The speed at which Ashley Nemes-Baran has connected with her students is almost unheard of.
Nemes-Baran, an assistant professor in the Department of Neurosciences, started teaching at Case Western Reserve University School of Medicine just last fall.
Not only is Nemes-Baran new to Case Western Reserve, but she teaches courses within the university’s new neurosciences undergraduate major.
Then toss in the added complication of remote instruction because of the pandemic.
“Clearly,” said Interim President Scott Cowen, when he informed her of winning the prestigious 2021 Jackson Award for Excellence in Undergraduate Mentoring by surprise Zoom pop-in during the semester’s final Fundamentals of Neuroscience 2 class, “the past year’s circumstances didn’t stop you from connecting with students.”
Nemes-Baran’s students flooded Zoom chat with congratulatory comments and broke into virtual applause. She thought she was being audited or observed for her annual review because Lin Mei, the department chair, had logged in.
“I felt incredibly valued by the university to have the [interim] president and my department chair take time out of their busy schedules to announce to my class,” she said. “I was also thrilled to be able to share the moment with the incredible students who nominated me.”
Nemes-Baran will receive the award during the university’s convocation program on Sunday, May 30.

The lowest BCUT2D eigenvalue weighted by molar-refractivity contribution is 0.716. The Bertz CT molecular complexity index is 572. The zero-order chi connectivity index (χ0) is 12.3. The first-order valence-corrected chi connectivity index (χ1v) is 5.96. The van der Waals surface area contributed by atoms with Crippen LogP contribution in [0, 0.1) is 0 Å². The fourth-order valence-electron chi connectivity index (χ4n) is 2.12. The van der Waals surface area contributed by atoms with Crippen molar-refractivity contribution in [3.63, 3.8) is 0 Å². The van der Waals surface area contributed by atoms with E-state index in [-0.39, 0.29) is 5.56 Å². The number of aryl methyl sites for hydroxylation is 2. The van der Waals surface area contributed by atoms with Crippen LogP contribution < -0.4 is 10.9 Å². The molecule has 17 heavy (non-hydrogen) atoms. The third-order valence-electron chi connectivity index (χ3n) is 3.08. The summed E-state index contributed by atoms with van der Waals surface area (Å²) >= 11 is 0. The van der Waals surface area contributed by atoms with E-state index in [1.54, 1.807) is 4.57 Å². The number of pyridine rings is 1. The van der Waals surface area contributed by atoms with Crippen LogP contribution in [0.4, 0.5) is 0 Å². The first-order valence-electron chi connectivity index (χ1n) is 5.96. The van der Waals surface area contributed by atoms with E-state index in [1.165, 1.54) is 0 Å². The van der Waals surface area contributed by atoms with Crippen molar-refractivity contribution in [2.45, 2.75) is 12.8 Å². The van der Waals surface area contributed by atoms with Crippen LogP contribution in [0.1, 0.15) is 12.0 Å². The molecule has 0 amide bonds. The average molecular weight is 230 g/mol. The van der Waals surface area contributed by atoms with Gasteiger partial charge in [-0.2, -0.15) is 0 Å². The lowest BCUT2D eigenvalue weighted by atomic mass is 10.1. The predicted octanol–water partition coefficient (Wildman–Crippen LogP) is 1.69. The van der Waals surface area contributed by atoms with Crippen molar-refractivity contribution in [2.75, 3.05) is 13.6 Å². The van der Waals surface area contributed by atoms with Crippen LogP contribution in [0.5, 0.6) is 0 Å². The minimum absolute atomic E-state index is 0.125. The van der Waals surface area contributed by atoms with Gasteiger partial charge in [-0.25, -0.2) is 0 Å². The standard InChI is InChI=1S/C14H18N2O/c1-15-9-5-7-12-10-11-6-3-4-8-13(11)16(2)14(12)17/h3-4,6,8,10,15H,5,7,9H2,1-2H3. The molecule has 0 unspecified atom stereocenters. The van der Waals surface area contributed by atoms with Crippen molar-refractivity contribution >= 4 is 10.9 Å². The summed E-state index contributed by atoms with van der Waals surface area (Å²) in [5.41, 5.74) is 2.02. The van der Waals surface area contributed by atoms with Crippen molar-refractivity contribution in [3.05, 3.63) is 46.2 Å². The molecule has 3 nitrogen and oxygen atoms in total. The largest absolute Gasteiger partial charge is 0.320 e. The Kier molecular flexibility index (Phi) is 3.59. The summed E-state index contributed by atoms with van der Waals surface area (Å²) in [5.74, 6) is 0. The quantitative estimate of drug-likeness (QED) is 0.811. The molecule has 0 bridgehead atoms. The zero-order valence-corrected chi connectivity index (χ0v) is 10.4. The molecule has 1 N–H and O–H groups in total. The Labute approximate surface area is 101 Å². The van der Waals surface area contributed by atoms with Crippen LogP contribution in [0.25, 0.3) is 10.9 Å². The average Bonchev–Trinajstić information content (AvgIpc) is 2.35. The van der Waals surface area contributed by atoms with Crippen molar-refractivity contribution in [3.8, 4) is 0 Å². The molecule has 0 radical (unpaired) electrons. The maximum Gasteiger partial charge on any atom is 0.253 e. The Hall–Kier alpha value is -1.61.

“She constantly offered opportunities that would help me explore my options in a career in the field of neuroscience,” one student wrote in her nomination letter.
“The way she taught the course and encouraged questions and exploration into the subject prompted me to constantly ask questions that pushed me to want to explore the subject matter further,” wrote another student.
Teaching remotely presented a challenge, Nemes-Baran said. But she maintained an open line of communication throughout the semester to learn what worked best to connect with her students. She also started a Zoom social event called “Neuroscience Networking,” which allowed students to connect with each other as well as faculty and guests outside of class in an informal setting.
The approach seemed to work, she said. These events allowed students to discuss neuroscience topics that interested them in more depth. They got to hear from faculty about their research. They were able to learn about internship opportunities. And they got to meet admissions committee members and medical and graduate students to learn about applying to programs and get career advice.
And it especially worked, she said, because she had “a group of engaging, outgoing, curious and friendly students.”
“The students at CWRU are inspirational and make teaching feel more like an opportunity than a job,” she said. “I’m so thankful to be able to help them along their journeys.”
About the award
The Jackson Award for Excellence in Undergraduate Mentoring recognizes the positive impact Case Western Reserve University faculty and staff have on the lives of students. It was established by J. Bruce Jackson (ADL ’52), in honor of Dean Carl F. Wittke, who served as an advisor, mentor, and friend to Jackson when he was an undergraduate student at Western Reserve University.
The Jackson Award celebrates faculty and staff who have guided a student in their academic and career paths; fostered the student’s long-term personal development; challenged the student to reflect, explore and grow as an individual; and supported and/or facilitated the student’s goals and life choices.